Existence checks using COUNT(*)

One thing guaranteed to draw my ire in a code review is the use of COUNT(*) to test for the existence of data. This can be done in a number of ways. For example, a simple count via a SELECT statement and then checking if the result was 1 or greater:

...
SELECT COUNT(*)
INTO   l_rows_exist
FROM   some_table
WHERE  ... blah,blah,blah;

IF (l_rows_exist >= 1) THEN
   ... blah,blah,blah;
END IF;

or as some sort of logical sub-query construct inside a query:

SELECT ... blah,blah,blah
FROM   some_table
WHERE  (SELECT COUNT(*) FROM some_other_table WHERE ... blah,blah,blah) >= 1

Unless there’s some constraint involved that will guarantee that the query will return at the most one row counting all entries to simply detect if one entry exists is asking for trouble. Oracle will cheerfully table scan a billion row table looking for all rows that satisfy the query even after it found a matching entry in the first block examined.

Let’s see that in action using a 1,000,000 row table, using AUTOTRACE to obtain some statistics:

SQL>CREATE TABLE lots_of_rows
  2     (id      NUMBER(10) NOT NULL
  3     ,cat     NUMBER(2)  NOT NULL
  4     ,padding CHAR(30)   NOT NULL)
  5  /

Table created.

SQL>-- generate 1,000,000 rows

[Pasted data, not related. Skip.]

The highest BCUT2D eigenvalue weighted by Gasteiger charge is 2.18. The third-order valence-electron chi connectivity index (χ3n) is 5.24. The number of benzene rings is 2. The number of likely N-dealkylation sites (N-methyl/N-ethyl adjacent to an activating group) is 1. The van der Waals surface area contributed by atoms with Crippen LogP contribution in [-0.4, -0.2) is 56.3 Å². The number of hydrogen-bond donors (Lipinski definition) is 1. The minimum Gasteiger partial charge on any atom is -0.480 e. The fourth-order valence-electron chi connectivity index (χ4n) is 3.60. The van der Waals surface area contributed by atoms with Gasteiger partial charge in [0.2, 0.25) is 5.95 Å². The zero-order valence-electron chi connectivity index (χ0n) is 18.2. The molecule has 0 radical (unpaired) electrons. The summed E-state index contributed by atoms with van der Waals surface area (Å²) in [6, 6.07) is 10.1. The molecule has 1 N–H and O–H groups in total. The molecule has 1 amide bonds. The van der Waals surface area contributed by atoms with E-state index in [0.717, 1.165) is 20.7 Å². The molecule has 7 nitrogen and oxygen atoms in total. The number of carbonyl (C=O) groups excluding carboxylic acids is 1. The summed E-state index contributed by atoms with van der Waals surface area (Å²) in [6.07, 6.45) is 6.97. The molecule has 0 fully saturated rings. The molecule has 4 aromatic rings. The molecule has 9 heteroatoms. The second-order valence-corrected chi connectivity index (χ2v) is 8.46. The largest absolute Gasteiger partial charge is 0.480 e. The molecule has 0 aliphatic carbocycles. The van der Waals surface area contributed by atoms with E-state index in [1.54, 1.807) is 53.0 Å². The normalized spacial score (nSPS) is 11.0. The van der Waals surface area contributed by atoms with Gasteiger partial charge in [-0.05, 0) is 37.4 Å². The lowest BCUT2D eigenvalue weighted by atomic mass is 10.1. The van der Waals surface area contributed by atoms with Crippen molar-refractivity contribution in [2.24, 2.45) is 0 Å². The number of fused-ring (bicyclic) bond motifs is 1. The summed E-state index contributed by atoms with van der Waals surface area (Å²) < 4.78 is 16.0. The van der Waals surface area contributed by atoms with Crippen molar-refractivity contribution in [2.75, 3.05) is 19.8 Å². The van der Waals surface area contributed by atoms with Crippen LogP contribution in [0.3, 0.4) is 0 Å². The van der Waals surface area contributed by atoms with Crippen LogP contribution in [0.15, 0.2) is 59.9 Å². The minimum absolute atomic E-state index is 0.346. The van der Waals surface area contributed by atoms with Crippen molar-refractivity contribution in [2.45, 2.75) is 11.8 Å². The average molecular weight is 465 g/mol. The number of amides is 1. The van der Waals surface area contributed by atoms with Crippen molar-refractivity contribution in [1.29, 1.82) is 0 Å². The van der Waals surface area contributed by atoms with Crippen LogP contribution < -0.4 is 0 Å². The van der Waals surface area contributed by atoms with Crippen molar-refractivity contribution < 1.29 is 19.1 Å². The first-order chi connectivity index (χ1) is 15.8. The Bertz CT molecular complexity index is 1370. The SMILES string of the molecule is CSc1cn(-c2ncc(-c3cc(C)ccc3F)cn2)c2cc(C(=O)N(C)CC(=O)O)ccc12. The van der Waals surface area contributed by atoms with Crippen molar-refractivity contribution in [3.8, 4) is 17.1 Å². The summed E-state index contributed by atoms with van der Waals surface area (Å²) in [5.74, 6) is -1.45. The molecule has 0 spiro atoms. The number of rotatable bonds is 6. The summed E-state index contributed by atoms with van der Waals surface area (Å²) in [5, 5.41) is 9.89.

SQL>INSERT INTO lots_of_rows
  2  WITH row_src AS
  3     (SELECT ROWNUM r FROM dual CONNECT BY ROWNUM <= 1000)
  4  SELECT ROWNUM
  5  ,      MOD(ROWNUM,100)
  6  ,      'X'
  7  FROM   row_src r2
  8  ,      row_src r2
  9  /

1000000 rows created.

SQL>COMMIT
  2  /

Commit complete.

SQL>EXEC dbms_stats.gather_table_stats ('','lots_of_rows')

PL/SQL procedure successfully completed.

SQL>SET AUTOTRACE TRACEONLY

SQL>SELECT 'X'
  2  FROM   dual
  3  WHERE  (SELECT COUNT(*)
  4          FROM   lots_of_rows
  5          WHERE  cat = 42) >= 1
  6  /


Execution Plan
----------------------------------------------------------
Plan hash value: 3376271402

------------------------------------------------------------------------------------
| Id  | Operation           | Name         | Rows  | Bytes | Cost (%CPU)| Time     |
------------------------------------------------------------------------------------
|   0 | SELECT STATEMENT    |              |     1 |       |  1652   (1)| 00:00:01 |
|*  1 |  FILTER             |              |       |       |            |          |
|   2 |   FAST DUAL         |              |     1 |       |     2   (0)| 00:00:01 |
|   3 |   SORT AGGREGATE    |              |     1 |     3 |            |          |
|*  4 |    TABLE ACCESS FULL| LOTS_OF_ROWS | 10000 | 30000 |  1650   (1)| 00:00:01 |
------------------------------------------------------------------------------------

Predicate Information (identified by operation id):